Digital Summit Africa: ‘No easy wins’ for new entrants

Addressing delegates on the opening day of SBC Digital Summit Africa, a distinguished panel of market experts said while the continent represented a great opportunity, the gaming sector should not expect ‘easy wins’.

Moderated by Dan Phillips, CEO at NEL Advisory, the panel, which was sponsored by Evolution Services SA, considered whether online casino was now making inroads into a market that has traditionally favoured sports betting and number games.

Sean Coleman, CEO of the South Africa Bookmakers Association, said: “A lot of online operators in markets such as Nigeria, Ghana and Zambia, have been offering casino games for a long time.

“In South Africa, in the last six to eight months, we’ve seen a seismic shift away from racing, sports and lucky numbers partly due to COVID, yes, but due to live-dealer and certain RNG games now being permitted under a recent new interpretation of the regulations.”

Jason Roberts, COO at Betty Bingo, added: “The market here and the regulated environment is very complex and different to what you see in the UK and Europe.

“In South Africa, infrastructure is key – the tech is generally more accessible than in many African markets so live has grown,” said Roberts.

“But trust is also an issue locally, so there is some distrust of RNG and there’s a huge amount of education required. The distrust just comes from a lack of awareness of those games. Indeed, RNG games should not be written off, they can be a really cost-effective means of entering a market.”

Dean Finder, CEO of Evolution Services SA, pointed out that many new entrants don’t realise what a complex and highly regulated market exists in the jurisdiction. “Lots of overseas operators come to South Africa and don’t realise that we have nine provincial gambling boards while the national board is really just an oversight body,” said Finder.

“I think live dealer and online casino is now taking off at a rapid rate, with COVID a huge catalyst,” he continued. “In the last six-to-seven months growth has been incredibly rapid,” said Finder.

“What’s interesting is how the traditionally strong horse race betting sector has been diminished by wider sports betting. Then numbers games came in and took up to 50 per cent of turnover.

“Now, live dealer games are cannibalising what went before. Live dealer appeals to millennials and will continue to take off, partly because it is not gender biased. Female bettors have largely been an unseen and unserved market.”

Offering a perspective from a European gaming company that has made great progress in African markets, Richard Hogg, CCO at Betgames.tv, stressed that “trust and regulation are both very important to growth.

“There’s a few South African sites with a lot of casino games that have no license or a license from Curacao – I don’t know how or why their games are there but I suspect the regulators in South Africa will cotton on and we will see lots of change. And this will help build that trust.”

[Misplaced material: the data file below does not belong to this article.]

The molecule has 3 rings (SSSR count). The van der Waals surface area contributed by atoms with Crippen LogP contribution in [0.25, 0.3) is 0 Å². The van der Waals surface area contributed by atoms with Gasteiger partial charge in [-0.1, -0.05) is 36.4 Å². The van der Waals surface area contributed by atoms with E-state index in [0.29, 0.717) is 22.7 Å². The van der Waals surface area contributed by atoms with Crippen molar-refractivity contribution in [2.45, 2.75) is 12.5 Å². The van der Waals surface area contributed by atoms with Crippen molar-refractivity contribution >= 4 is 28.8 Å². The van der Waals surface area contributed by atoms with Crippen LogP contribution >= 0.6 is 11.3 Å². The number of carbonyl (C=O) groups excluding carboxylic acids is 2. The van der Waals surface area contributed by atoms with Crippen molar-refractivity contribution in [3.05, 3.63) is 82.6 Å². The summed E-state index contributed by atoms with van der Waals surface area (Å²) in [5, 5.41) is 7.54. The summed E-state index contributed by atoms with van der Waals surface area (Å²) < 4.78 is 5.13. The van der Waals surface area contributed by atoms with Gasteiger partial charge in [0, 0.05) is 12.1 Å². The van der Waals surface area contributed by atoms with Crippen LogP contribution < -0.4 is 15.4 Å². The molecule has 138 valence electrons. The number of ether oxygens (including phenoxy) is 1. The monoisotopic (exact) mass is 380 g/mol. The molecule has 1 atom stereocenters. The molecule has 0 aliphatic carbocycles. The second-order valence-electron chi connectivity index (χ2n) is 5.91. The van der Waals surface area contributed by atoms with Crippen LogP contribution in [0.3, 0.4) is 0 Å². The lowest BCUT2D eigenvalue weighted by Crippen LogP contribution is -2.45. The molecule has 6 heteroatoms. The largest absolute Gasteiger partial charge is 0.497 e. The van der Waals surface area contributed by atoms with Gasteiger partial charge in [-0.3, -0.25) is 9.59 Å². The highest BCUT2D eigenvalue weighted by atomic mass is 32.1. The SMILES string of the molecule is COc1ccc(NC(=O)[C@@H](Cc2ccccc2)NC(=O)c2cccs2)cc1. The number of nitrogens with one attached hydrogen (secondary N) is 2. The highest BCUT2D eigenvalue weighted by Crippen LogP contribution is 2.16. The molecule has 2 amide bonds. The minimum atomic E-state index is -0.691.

Asked about a large European game developer seeking to launch a great new slot in Africa, Hogg was optimistic. “When I go into a retail outlet in Africa, it’s male dominated. In casinos, you see a lot of female players – and in terms of online games, we see very different results. I think there’s a player base available for most brands.”

Betty Bingo’s Roberts offered a cautionary note to new entrants. “On the regulatory side, as a European, I thought we’d be live in 10 countries in two years and it’s just not that simple. The markets are completely different and throwing money at it isn’t going to fix it.

“Getting the regulatory process started as early as possible is key. You need people on the ground locally, you need local advice and relationships with local regulators. Doing that in multiple markets simultaneously is almost impossible,” said Roberts.

“Pick your markets, do your homework, pick a local partner and don’t just flood the market. Take your time, learn and invest as you go.”

Finder agreed that new entrants need to understand that the African markets do not offer ‘quick money’. “You will need to pay your fees and you will need to learn what it is all about. But the key to that success is don’t be afraid to outsource so you can focus on your core function.”

SBC Digital Summit Africa (6 – 7 October 2020) is the leading virtual conference and exhibition for the African betting and gaming industry. It features more than 60 expert speakers sharing insights and ideas about the future of markets across Africa, with all 17 conference sessions available both live and on-demand.

Delegates can also enjoy a programme of networking roundtables and an interactive product display area showcasing the latest industry innovations. Click here to register for your free pass.

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